# Measure the acceleration due to gravity on a distant planet

• rayhan619
In summary, an astronaut measures the acceleration due to gravity on a distant planet by hanging a 0.055 kg ball from the end of a wire with a length of 0.95 m and a linear density of 1.2*10^-4 kg/m. Using electronic equipment, the astronaut measures the time for a transverse pulse to travel the length of the wire and obtains a value of 0.016 s. From this, the velocity of the pulse is calculated to be 59.38 m/s and the acceleration due to gravity is determined to be 7.69 m/s^2.
rayhan619

## Homework Statement

To measure the acceleration due to gravity on a distant planet, an astronut hangs a 0.055 kg ball from the end of a wire. the wire has a length of 0.95 n and a linear density of 1.2*10
^-14 kg/m. using electronic equipment, the astronaut measures the time for a transverse pulse to travel the length of the wire and obtains a value of 0.016 s. the mass of the wire is negligible compared to the mass of the ball.
a) draw a nice picture
b) calculate the velocity of the pulse
c)determine the acceleration due to gravity

## Homework Equations

f = v/2L
v = (Mg/mu)^sq. root

## The Attempt at a Solution

m = 0.055 kg
L = 0.95 m
mu = 1.2*10^-4 kg/m
T = 0.016 s

b)f = 1/0.016s = 62.5 hz
v = 2fL = 2*62.5 hz*0.95 m = 118.75 m/s

c)g = (v^2*mu)/M = {(118.75 m/s)^2*1.2*10^-4 kg/m}/0.055 kg = 30.77 m/s^2

i got both of them wrong. where did i screw up?

rayhan619 said:
b)f = 1/0.016s = 62.5 hz
v = 2fL = 2*62.5 hz*0.95 m = 118.75 m/s
This is a pulse, not a standing wave. The speed of the pulse is simply distance/time.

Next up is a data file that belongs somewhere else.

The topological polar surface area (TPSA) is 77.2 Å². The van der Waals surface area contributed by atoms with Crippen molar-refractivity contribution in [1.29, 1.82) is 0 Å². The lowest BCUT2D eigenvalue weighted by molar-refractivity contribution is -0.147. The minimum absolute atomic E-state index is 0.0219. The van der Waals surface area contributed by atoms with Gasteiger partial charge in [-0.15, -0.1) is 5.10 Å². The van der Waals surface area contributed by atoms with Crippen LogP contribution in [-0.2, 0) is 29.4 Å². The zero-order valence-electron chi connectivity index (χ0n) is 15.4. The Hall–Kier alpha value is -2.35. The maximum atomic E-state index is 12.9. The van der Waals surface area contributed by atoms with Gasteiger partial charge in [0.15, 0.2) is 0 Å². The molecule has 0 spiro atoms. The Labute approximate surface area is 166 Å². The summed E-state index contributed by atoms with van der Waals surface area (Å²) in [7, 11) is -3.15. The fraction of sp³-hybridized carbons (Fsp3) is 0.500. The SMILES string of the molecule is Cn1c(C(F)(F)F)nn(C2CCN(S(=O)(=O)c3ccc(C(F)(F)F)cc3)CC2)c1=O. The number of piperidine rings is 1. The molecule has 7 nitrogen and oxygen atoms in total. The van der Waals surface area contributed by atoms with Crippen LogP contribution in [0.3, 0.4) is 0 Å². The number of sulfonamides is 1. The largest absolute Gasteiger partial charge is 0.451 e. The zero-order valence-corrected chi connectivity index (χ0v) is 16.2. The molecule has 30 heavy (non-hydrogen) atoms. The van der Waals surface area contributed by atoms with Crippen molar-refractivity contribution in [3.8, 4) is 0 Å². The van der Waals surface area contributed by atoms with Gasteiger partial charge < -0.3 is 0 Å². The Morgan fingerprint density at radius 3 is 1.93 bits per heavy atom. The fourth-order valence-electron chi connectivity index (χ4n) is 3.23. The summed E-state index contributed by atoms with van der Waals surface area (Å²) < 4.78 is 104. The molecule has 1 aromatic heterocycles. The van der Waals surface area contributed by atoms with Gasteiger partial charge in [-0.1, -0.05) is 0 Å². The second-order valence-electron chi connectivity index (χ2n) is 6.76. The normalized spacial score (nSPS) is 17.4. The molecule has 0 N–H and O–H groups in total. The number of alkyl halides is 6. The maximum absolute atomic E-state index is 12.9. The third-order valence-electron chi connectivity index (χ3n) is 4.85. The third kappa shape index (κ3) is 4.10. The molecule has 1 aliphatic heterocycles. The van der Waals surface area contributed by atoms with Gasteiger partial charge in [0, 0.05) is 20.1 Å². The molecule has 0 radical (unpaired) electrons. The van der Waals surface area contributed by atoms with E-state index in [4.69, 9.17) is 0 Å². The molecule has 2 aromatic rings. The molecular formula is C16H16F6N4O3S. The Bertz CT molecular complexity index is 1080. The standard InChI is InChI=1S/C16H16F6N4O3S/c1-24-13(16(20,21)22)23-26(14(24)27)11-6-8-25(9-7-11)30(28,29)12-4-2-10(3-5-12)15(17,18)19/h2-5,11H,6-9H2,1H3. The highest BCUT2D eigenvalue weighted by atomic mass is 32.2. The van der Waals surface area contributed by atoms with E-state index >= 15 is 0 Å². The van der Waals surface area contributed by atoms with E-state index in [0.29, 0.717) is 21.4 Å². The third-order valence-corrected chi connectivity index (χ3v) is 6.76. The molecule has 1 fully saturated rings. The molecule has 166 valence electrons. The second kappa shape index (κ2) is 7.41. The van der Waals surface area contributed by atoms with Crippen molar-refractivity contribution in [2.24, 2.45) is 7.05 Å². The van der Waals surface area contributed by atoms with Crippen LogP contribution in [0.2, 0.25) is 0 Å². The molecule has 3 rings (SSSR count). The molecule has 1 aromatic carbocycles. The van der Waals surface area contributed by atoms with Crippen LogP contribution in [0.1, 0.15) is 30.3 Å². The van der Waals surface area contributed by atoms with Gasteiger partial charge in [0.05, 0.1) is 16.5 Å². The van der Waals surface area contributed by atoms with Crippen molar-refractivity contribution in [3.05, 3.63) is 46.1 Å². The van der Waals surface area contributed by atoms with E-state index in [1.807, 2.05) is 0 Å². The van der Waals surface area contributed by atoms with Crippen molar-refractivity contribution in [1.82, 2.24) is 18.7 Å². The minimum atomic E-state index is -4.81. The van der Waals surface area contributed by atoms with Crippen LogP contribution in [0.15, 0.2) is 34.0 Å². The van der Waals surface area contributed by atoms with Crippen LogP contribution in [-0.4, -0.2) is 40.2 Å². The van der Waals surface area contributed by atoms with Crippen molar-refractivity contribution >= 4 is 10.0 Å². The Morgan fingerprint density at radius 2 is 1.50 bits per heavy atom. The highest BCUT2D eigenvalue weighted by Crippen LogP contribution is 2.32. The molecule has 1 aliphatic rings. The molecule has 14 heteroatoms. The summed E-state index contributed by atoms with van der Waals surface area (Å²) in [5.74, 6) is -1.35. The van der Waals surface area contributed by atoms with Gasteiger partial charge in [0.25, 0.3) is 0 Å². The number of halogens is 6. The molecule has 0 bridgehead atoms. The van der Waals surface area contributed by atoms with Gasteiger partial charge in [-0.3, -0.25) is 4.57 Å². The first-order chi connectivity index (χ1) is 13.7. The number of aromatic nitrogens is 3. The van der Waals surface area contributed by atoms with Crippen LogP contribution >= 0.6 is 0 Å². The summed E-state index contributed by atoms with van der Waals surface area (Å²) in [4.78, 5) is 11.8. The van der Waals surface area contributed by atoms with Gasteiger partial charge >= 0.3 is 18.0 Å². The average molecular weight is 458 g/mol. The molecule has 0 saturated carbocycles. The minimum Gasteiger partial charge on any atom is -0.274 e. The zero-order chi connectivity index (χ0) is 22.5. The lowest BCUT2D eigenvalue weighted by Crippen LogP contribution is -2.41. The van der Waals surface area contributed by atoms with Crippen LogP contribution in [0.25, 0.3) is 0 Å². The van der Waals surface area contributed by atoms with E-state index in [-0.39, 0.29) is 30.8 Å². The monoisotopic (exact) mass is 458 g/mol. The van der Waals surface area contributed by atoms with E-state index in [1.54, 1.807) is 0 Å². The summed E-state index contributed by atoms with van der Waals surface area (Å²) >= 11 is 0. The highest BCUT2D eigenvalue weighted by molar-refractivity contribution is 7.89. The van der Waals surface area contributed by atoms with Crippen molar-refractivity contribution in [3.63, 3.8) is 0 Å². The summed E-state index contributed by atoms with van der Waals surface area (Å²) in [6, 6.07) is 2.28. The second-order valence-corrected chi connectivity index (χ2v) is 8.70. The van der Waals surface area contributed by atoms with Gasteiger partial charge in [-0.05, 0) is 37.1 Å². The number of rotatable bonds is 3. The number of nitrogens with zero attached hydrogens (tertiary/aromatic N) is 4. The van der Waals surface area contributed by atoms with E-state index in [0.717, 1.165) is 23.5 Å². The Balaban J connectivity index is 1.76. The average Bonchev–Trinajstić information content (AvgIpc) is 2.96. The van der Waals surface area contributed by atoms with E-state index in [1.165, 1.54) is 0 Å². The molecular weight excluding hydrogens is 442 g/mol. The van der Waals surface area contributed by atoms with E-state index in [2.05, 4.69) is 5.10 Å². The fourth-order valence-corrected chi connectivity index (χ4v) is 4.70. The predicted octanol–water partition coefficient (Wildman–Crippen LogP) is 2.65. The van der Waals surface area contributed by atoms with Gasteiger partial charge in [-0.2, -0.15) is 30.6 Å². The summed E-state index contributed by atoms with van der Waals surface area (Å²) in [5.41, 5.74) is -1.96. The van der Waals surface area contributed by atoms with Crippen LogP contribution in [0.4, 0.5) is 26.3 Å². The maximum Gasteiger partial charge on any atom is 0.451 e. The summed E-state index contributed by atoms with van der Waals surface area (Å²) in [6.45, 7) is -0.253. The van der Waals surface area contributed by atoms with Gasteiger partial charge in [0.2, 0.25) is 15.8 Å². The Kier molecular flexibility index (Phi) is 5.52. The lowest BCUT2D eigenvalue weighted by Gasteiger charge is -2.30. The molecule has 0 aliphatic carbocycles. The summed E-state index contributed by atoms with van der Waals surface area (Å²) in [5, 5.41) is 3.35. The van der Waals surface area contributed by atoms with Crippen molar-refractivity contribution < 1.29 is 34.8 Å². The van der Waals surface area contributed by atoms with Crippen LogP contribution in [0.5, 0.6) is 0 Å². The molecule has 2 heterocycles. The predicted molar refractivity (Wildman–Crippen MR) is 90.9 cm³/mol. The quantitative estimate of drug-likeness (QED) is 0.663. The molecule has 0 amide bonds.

a) i have attached the picture to check it.

so for b) v = L/t = 0.95 m/ 0.016 s = 59.38 ms^-1

and c) g = {(59.38 m/s)^2 * 1.2*10^-4 kg/m}/ 0.055 kg = 7.69 m?s^2.

right?

#### Attachments

• 1.JPG
4.2 KB · Views: 882
Looks good to me.

appreciate it man

## 1. What is the formula for calculating acceleration due to gravity on a distant planet?

The formula for calculating acceleration due to gravity on a distant planet is: a = G (m1 + m2) / d2, where a is the acceleration due to gravity, G is the universal gravitational constant, m1 and m2 are the masses of the planet and the object, and d is the distance between the planet and the object.

## 2. How do you measure the distance between the planet and the object?

The distance between the planet and the object can be measured using a variety of methods, such as radar or laser ranging, optical interferometry, or parallax measurements.

## 3. How does the mass of the planet affect the acceleration due to gravity?

The mass of the planet does not affect the acceleration due to gravity on a distant planet. The acceleration due to gravity is solely determined by the mass of the object and the distance between the object and the planet.

## 4. Can the acceleration due to gravity on a distant planet be negative?

Yes, the acceleration due to gravity on a distant planet can be negative. This would mean that the object is experiencing a force pulling it away from the planet, rather than towards it.

## 5. How does the acceleration due to gravity on a distant planet compare to that on Earth?

The acceleration due to gravity on a distant planet can vary greatly depending on the mass and size of the planet. On average, it is expected to be lower than on Earth since most planets are larger and have a lower density compared to Earth. However, it is possible for a distant planet to have a higher acceleration due to gravity than Earth if it has a higher mass or is more compact.

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